Exploring the Lost Continent of Zealandia – An Evening with Dr. Stephen Pekar
On October 12, Dr. Stephen Pekar had a brief stopover in Sydney and regaled ANZEC members of his recent multi-month drilling expedition in the Tasman Sea and the newly named continent Zealandia.
Dr. Pekar is an American geologist, a professor at Queens College of the City University of New York, and member of the Explorers Club New York Chapter.
For two months, Dr. Pekar joined scientists from a dozen countries on the International Ocean Discovery Program Expedition 371 to explore Zealandia. The expedition was able to extend drilling pipe through up to 15,000 feet of water to recover core samples drilled over 2,700 ft (~850 meters) below the sea floor. This resulted in developing a climate and tectonic record of Zealandia as far back as during the time of the dinosaurs. Through a collaborative effort of 30 scientists on the ship, the expedition rewrote the geologic and geographic history of Zealandia, as the core samples provided an indication of what life and the atmosphere was like tens of millions of years ago on this now mainly submerged continent. In fact, the time intervals the expedition focused on (e.g., 25-45 million years ago) was the last time that carbon dioxide was as high as what is predicted for this century.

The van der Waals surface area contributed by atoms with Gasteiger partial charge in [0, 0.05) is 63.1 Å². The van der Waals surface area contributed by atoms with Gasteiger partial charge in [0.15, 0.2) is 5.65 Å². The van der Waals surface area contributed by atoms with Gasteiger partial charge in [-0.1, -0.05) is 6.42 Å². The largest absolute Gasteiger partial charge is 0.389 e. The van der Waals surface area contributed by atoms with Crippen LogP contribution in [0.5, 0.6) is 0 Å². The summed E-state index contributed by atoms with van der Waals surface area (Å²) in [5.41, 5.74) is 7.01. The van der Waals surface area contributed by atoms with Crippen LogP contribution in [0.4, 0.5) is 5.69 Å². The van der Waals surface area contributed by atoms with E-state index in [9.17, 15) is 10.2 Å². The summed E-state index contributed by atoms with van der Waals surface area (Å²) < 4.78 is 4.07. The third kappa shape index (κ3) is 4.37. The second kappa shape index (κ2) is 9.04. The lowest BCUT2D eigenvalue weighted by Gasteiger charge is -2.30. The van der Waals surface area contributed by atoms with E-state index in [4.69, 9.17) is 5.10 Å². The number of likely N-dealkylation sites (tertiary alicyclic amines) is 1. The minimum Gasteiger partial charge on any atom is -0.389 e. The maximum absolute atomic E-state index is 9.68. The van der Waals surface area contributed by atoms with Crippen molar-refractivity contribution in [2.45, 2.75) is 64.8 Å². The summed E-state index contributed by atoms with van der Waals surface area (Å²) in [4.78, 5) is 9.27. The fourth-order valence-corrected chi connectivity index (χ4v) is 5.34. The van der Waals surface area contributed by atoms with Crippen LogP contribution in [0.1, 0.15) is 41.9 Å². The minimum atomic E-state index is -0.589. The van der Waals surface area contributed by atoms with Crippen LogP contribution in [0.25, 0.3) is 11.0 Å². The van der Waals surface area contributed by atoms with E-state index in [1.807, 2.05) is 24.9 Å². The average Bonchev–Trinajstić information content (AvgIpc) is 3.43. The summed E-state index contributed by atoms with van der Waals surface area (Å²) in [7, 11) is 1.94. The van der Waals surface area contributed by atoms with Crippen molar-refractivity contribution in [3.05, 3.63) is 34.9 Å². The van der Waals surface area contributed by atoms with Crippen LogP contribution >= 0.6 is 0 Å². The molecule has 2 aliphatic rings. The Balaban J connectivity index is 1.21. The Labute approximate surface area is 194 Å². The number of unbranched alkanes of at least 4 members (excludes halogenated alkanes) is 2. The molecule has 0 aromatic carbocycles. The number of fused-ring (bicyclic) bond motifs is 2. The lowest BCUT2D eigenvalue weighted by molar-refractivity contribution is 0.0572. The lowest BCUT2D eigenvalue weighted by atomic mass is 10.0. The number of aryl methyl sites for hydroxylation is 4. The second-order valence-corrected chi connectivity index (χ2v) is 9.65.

Dr. Pekar expressed the importance of paleoclimatology as a crystal ball – looking into our past we can understand our future. Understanding how life on Earth respond to atmospheric changes such as increased levels of carbon dioxide and other greenhouse gases can inform our understanding for atmospheric change in the future.
(By Captain Sophie Hollingsworth)